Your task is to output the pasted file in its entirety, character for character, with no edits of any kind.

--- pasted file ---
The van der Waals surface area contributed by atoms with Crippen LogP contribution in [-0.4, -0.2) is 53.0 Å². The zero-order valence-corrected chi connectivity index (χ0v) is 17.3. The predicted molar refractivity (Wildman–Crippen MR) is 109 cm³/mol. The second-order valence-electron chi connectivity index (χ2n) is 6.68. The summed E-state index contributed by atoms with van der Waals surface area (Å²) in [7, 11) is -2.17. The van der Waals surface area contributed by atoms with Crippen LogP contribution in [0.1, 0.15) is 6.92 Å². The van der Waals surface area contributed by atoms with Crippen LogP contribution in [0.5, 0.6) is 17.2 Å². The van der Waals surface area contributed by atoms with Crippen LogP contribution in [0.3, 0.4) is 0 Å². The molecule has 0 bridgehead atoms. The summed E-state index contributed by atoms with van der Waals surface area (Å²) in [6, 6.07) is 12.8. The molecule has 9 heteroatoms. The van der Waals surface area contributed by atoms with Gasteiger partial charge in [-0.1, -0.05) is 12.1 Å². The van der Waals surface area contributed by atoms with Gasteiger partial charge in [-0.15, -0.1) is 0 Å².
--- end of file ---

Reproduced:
The van der Waals surface area contributed by atoms with Crippen LogP contribution in [-0.4, -0.2) is 53.0 Å². The zero-order valence-corrected chi connectivity index (χ0v) is 17.3. The predicted molar refractivity (Wildman–Crippen MR) is 109 cm³/mol. The second-order valence-electron chi connectivity index (χ2n) is 6.68. The summed E-state index contributed by atoms with van der Waals surface area (Å²) in [7, 11) is -2.17. The van der Waals surface area contributed by atoms with Crippen LogP contribution in [0.1, 0.15) is 6.92 Å². The van der Waals surface area contributed by atoms with Crippen LogP contribution in [0.5, 0.6) is 17.2 Å². The van der Waals surface area contributed by atoms with Crippen LogP contribution in [0.3, 0.4) is 0 Å². The molecule has 0 bridgehead atoms. The summed E-state index contributed by atoms with van der Waals surface area (Å²) in [6, 6.07) is 12.8. The molecule has 9 heteroatoms. The van der Waals surface area contributed by atoms with Gasteiger partial charge in [-0.1, -0.05) is 12.1 Å². The van der Waals surface area contributed by atoms with Gasteiger partial charge in [-0.15, -0.1) is 0 Å².